electionline.org: According to the U.S. Census, in 2018, just 6.2 percent of the voters who cast a ballot in the Northeast part of the country did so by mail/via absentee. In the South, it was 9.7 percent. Overall, just 23.1 percent of the 2018 ballots were cast by mail/absentee.
Now with the nation in the grips of a global pandemic and the November 3 general election less than seven months away, many states are figuring out how to expand the ability to vote absentee/by mail.
For states like Arizona, where the majority of residents are on the state’s Permanent Early Voting List, which means they get a ballot in the mail, the lift to go to an all/mostly mail election for November, if they choose to, would be relatively “simple”. For places like the District of Columbia where only about 8 percent of the 2016 general election ballots were cast by absentee, the move to greatly expand voting by mail will be a big lift, but not impossible.
This week the Cybersecurity and Infrastructure Security Agency (CISA) Elections Infrastructure Government Coordinating Council (GCC) and Sector Coordinating Council’s (SCC) Joint COVID Working Group have put out six FAQ/ consideration documents on how to increase absentee or vote by mail in time for November. The purpose of the COVID working group is to support state and local officials and their private sector partners run elections during this pandemic by looking at everything from expanded mail voting to in-person voting in a social distancing environment.
“These are unprecedented times for everyone, especially election officials. These documents provide state and local election offices with answers to some of the questions they might have as well as some they might not have thought of yet but need to be aware of,” said Lori Augino, director of elections for the State of Washington and president of the National Association of State Election Directors. “I’m proud of how our community is working together to help Americans cast their ballots this year.”
The U.S. Election Assistance Commission, as an executive committee member agreed to chair the working group. The group started with calls focusing on general responses to the COVID-19 pandemic, but much of the requests for information centered on how to expand absentee/ voting by mail along a realistic spectrum in each state.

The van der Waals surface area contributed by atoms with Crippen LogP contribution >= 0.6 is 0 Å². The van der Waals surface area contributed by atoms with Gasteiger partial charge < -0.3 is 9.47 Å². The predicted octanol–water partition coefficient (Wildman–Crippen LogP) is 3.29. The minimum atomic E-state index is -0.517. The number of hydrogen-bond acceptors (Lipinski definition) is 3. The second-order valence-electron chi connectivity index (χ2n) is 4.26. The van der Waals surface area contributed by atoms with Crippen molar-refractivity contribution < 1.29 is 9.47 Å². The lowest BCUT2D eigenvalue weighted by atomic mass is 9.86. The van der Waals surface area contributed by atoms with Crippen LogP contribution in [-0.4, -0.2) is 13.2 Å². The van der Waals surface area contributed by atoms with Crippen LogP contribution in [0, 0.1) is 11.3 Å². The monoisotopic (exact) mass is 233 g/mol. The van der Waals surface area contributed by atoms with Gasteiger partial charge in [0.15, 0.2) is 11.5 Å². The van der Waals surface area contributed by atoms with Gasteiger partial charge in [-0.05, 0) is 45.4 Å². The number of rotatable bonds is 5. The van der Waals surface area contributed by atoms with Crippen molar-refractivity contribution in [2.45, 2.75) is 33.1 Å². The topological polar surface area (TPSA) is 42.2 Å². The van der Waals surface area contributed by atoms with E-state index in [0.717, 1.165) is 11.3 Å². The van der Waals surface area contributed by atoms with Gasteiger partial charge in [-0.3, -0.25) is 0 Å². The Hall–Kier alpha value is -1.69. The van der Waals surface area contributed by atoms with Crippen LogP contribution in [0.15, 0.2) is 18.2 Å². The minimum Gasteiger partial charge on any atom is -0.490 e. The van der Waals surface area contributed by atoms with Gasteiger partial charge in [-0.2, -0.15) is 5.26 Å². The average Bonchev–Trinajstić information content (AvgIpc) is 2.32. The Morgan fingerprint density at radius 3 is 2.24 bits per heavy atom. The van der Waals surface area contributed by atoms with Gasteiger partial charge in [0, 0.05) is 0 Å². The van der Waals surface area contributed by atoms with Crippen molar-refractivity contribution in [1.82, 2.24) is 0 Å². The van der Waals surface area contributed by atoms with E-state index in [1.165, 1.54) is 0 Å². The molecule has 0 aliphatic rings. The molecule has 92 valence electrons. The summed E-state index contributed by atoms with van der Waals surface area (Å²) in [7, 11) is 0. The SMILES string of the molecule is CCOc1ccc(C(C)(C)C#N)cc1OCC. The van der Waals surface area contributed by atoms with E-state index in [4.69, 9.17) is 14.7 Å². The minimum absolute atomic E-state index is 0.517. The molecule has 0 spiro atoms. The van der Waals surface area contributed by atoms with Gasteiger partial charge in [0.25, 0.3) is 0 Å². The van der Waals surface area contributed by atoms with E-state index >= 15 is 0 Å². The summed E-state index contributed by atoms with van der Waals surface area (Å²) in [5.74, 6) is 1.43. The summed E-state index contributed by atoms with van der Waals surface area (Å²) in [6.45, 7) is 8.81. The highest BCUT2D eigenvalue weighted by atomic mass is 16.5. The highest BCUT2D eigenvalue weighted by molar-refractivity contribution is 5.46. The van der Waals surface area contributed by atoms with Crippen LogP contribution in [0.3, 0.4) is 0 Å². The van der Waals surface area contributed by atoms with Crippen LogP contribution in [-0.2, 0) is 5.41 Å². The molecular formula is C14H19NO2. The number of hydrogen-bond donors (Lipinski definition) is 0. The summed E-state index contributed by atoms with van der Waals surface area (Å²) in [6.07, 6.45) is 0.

In order to not get bogged down in issues pertaining to each jurisdiction the group considered how to create a slightly different governing approach that could address the risks and concerns that the election community as a whole will need to consider. The working group further divided into smaller groups — or what they liked to call “swim lanes” — that focused on a specific area.
“With election officials around the country reexamining their 2020 election plans to account for the impact of COVID-19, I am confident this series of documents can help with the tough decisions they face,” said EAC Chairman Ben Hovland. “This group effort represents input from all aspects of the elections community including state and local election officials, federal partners, and industry professionals. The ability to pull people together and create these documents so quickly would not have been possible without the critical infrastructure governance being in place for elections.”
The goal was to expedite the collection of existing best practices and assist in the efficient development of tools and resources. Each subgroup was assigned a lead and worked through which elections officials and organizations would be contacted about each topic so they didn’t overwhelm the same people, people who are also be contacted by individual elections officials and the media. Read more.